13. CANVAS and Elmer Borlongan fully expect, and shall exert all best efforts to ensure that the artworks are in the Philippines and ready for delivery by the first half of October 2009. Nonetheless, in the unlikely event that the artworks are misplaced, damaged or lost in transit, the winning bidders’ deposit shall be refunded in full, and neither CANVAS nor Elmer Borlongan shall have any further liability or responsibility to the winning bidders.
14. Inquiries may be directed to CANVAS by emailing email@example.com.
15. All bidders shall be deemed to have read and understood the above guidelines, and agree to abide by them.
Ano ang malalim na mababaw?
Ano ang malabo na malinaw?
Ano ang magulo na demokratiko?
You get the picture. Or maybe you don't. But you can get the game - for yourselves or your friends.
It's available at 1/of Gallery, Hobbes & Landes, MagNet Cafe, Papemelroti, and a few other places.
Learn more about Mismo! here.
Friday, July 24, 2009
Tuesday, July 21, 2009
A total of 100 original artworks and limited edition prints were up for grabs. The actual picking of the winners of the artworks and prints, at our request, was done by the Secretariat of Manilart 09 to ensure the transparency and impartiality of the raffle.
All ticket holders who are not listed below automatically win hardbound copies of CANVAS' latest children's books: Earth Tales: 3 Ecofables for Children, and Message in the Sand.
All prizes may be claimed at 1/of Gallery beginning Thursday (July 23, 2009). Please bring your ticket stub, and an ID when claiming your prize. If another person is claiming your prize on your behalf, kindly give him a letter of authorization, your ticket stub and one of your IDs.
Kindly note that 1/of Gallery (tel. 901-3152) is open from 1pm to 9pm everyday, except Sunday.
Thank you for your support.
1. Romeo Forbes (limited edition print) - Cynthia Cervantez
2. Elmer Borlongan (limited edition print) - Errol Hernandez
3. Ricky Ambagen painting - Gerry Cua
4. Noelle Sandicon - Aimee Alampay
5. De Juras (mixed media) - Albert Chua
6. Shalmar Gonzaga - Abby Yao
7. Jay Dalupang - Yorkie Gomez
8. Mark Arcamo - Mai Flor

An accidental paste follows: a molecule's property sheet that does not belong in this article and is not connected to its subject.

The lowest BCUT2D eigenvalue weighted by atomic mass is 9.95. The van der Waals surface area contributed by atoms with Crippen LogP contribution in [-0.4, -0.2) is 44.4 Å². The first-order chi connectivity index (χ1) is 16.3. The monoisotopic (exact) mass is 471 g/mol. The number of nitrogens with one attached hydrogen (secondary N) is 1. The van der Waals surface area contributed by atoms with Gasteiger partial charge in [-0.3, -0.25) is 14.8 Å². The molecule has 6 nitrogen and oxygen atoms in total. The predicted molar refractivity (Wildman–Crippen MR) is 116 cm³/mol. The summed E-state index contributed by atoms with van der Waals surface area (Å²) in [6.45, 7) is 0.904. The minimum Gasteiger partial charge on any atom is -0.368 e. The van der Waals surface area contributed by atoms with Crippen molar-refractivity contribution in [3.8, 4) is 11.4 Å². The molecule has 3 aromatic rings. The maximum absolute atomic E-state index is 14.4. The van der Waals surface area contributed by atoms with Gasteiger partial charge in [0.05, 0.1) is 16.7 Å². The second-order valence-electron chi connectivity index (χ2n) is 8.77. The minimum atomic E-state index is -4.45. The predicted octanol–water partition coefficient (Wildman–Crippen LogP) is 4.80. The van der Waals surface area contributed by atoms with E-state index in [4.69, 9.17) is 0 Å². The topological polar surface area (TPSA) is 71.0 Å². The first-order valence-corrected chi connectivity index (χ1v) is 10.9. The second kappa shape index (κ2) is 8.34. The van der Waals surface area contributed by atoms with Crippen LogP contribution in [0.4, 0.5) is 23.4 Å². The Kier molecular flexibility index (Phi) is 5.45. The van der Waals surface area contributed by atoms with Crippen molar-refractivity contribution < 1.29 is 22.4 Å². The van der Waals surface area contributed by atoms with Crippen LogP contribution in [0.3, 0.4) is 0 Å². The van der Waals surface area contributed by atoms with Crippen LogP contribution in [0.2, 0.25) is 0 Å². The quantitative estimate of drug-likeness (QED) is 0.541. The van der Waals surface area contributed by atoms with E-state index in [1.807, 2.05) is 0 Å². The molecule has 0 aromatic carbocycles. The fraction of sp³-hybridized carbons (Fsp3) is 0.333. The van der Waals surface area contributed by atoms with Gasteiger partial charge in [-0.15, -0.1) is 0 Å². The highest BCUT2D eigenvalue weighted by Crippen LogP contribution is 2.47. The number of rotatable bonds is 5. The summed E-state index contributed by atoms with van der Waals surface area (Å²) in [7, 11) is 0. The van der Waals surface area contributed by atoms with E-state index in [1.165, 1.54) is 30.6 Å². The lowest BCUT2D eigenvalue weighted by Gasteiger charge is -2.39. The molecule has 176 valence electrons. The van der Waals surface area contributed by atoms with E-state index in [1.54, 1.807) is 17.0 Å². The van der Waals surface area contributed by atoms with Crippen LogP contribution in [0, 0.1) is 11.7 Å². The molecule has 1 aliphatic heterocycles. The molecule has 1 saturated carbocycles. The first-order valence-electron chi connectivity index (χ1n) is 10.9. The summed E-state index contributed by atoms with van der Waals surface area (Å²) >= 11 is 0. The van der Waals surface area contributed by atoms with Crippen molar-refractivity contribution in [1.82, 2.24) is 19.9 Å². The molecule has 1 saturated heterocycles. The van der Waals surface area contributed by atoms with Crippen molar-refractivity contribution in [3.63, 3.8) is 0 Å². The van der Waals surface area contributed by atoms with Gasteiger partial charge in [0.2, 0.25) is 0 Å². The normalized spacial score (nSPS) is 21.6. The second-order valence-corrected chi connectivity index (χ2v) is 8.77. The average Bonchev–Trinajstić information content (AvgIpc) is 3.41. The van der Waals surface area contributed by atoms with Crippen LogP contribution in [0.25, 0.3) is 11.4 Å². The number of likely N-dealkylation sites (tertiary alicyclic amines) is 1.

9. Manny Garibay - Jerry Lim
10. Janelle Tang - Orly Q.
11. Malyn Bonayog - Robbie Santos
12. Peter Jarrata - Jaime Buencaflor
13. Maria Guada Ramos - Angela Gonzales
14. Salvador Banares - Sonia Mozo
15. Rheca Canzon - Maria Handa
16. Palma Tayona - Cathy Billedo
17. Rene Joe Bituin - Jesus Altuna
18. Josue Mangrobang - Nath Rondina
19. Inday Cadapan (limited edition print) - Erika Aguirre
20. Norman Dreo (limited edition print) - Nath Rondina
21. Norman Dreo (limited edition print) - Jhiedon
22. Norman Dreo (limited edition print) - Jose Ortiz
23. Norman Dreo (limited edition print) - Dr. Toto Salgado
24. Norman Dreo (limited edition print) - Jeff Cheng
25. Farley del Rosario (limited edition print) - Jesus Altuna
26. Farley del Rosario (limited edition print) - Pacifico Gonzales
27. Farley del Rosario (limited edition print) - Debbie Tan
28. Jef Samonte - Philip Antiporta
29. Rex Tatlonghari - Regina Syquia
30. Roel Obemio - Erika Aguirre
31. Yvesse Belen - Nicole Cruz
32. Yvesse Belen - T. Halcic
33. Jef Samonte - Alex Jeanne Corte
34. Tess Aligaen - Pao Montinola
35. Felix Amoncio - John Imperial
36. Romeo Forbes (signed print) - Gary Lorenzo
37. Jomike Tejido - Albert Chua
38. Anthony Frmin - Vivian Madrigal
39. Romeo Forbes - Jerwin Alcantara
40. Elios Santos - Orly Q.
41. Daniel Aligaen - Adib Tamano
42. Tres Roman - Kenneth Ang
43. Wilfredo Offemaria - Yorkie Gomez
44. Anthony Fermin - Veronica Peralejo
45. Plet Bolipata (limited edition print) - Marjorie Tan
46. Anton Balao - Lisa Periquet
47. Aner Sebastian - Ann Jacobe
48. Anna de Leon - Sam Galvez Lorenzo
49. Buds Convocar - Ana Diaz de Rivera
50. Salvador Ching - Rod LIbunao
51. Buds Convocar - Ava Marie Anido
52. Farley del Rosario - Rafael Andaya
53. Omi Reyes - Carina Sibug
54. Andy URag - Gerry Qua
55. Janice Liuson Young - Percival Ortega
56. Juanelani Tulas - Corazon Mendoza
57. Michael Cacnio - Jane Evangelista
58. Juan Sajid Imao - Kenneth Ang
59. Bin Samonte - Mark Hebel
60. Bin Samonte - Maritess M. Pineda
61. Buen Calubayan - Jhiedon
62. Wilfredo Offemaria - Joel Paz
63. Yvesse Belen - Louie Ignacio
64. Anthony Mallari - Corazon Mendoza
65. Hershee Cenizal - Cynthia Cervantes
66. Menchu Arandilla - Philip Vasquez
67. Gonzalo Uy - Herman Kraft
68. Gonzalo Uy - Ruth Imperial
69. Gonzalo Uy - Michelle Leus
70. Gonzalo Uy - Ed Soler
71. Gonzalo Uy - Tessa Pascual
72. Gonzalo Uy - T. Kalcic
73. Gonzalo Uy - Pacifico Gonzales
74. Gonzalo Uy - Obet Escueta
75. Gonzalo Uy - Malou Alampay
76. Gonzalo Uy - Debbie Tan
77. Agang Maganda - Ariel Magno
78. Agang Maganda - Adib Tamano
79. Agang Maganda - Bien Benitez
80. Agang Maganda - Dominador Leonida
81. Buds Convocar - Ann Jacobe
82. Aner Sebastian - Didi Lopa
83. Aner Sebastian - Rina Tan
84. Farley del Rosario - Fred Sibug
85. Farley del Rosario - Jennifer Lazaro
86. Elios Santos - Bien Benitez
87. Elios Santos - Dave Evangelista
88. Elios Santos - Pacifico Gonzales
89. Elios Santos - John Valenzuela
90. Elios Santos - Manolet Salak
91. Elios Santos - Jaime Ponce de Leon
92. Romeo Forbes (signed print) - Mabel T. Gonzales